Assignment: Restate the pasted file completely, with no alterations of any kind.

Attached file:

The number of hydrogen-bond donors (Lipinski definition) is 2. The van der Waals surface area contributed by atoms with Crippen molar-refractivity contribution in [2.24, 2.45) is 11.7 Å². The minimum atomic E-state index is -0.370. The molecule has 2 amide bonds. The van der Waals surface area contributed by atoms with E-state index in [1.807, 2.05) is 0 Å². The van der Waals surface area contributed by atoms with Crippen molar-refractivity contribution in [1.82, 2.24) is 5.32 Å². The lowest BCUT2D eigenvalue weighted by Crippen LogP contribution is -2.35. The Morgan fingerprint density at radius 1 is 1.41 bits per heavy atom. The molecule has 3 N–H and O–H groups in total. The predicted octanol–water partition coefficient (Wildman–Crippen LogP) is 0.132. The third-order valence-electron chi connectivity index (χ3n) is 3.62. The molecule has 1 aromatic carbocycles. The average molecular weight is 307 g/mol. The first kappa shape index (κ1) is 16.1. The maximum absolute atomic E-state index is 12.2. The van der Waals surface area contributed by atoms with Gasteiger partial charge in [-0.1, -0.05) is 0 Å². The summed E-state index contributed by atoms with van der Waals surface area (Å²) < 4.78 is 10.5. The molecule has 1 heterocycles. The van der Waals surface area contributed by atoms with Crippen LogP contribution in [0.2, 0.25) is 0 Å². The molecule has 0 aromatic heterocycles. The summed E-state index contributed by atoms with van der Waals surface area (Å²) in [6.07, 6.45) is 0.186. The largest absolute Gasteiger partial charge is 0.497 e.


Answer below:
The number of hydrogen-bond donors (Lipinski definition) is 2. The van der Waals surface area contributed by atoms with Crippen molar-refractivity contribution in [2.24, 2.45) is 11.7 Å². The minimum atomic E-state index is -0.370. The molecule has 2 amide bonds. The van der Waals surface area contributed by atoms with E-state index in [1.807, 2.05) is 0 Å². The van der Waals surface area contributed by atoms with Crippen molar-refractivity contribution in [1.82, 2.24) is 5.32 Å². The lowest BCUT2D eigenvalue weighted by Crippen LogP contribution is -2.35. The Morgan fingerprint density at radius 1 is 1.41 bits per heavy atom. The molecule has 3 N–H and O–H groups in total. The predicted octanol–water partition coefficient (Wildman–Crippen LogP) is 0.132. The third-order valence-electron chi connectivity index (χ3n) is 3.62. The molecule has 1 aromatic carbocycles. The average molecular weight is 307 g/mol. The first kappa shape index (κ1) is 16.1. The maximum absolute atomic E-state index is 12.2. The van der Waals surface area contributed by atoms with Gasteiger partial charge in [-0.1, -0.05) is 0 Å². The summed E-state index contributed by atoms with van der Waals surface area (Å²) < 4.78 is 10.5. The molecule has 1 heterocycles. The van der Waals surface area contributed by atoms with Crippen LogP contribution in [0.2, 0.25) is 0 Å². The molecule has 0 aromatic heterocycles. The summed E-state index contributed by atoms with van der Waals surface area (Å²) in [6.07, 6.45) is 0.186. The largest absolute Gasteiger partial charge is 0.497 e.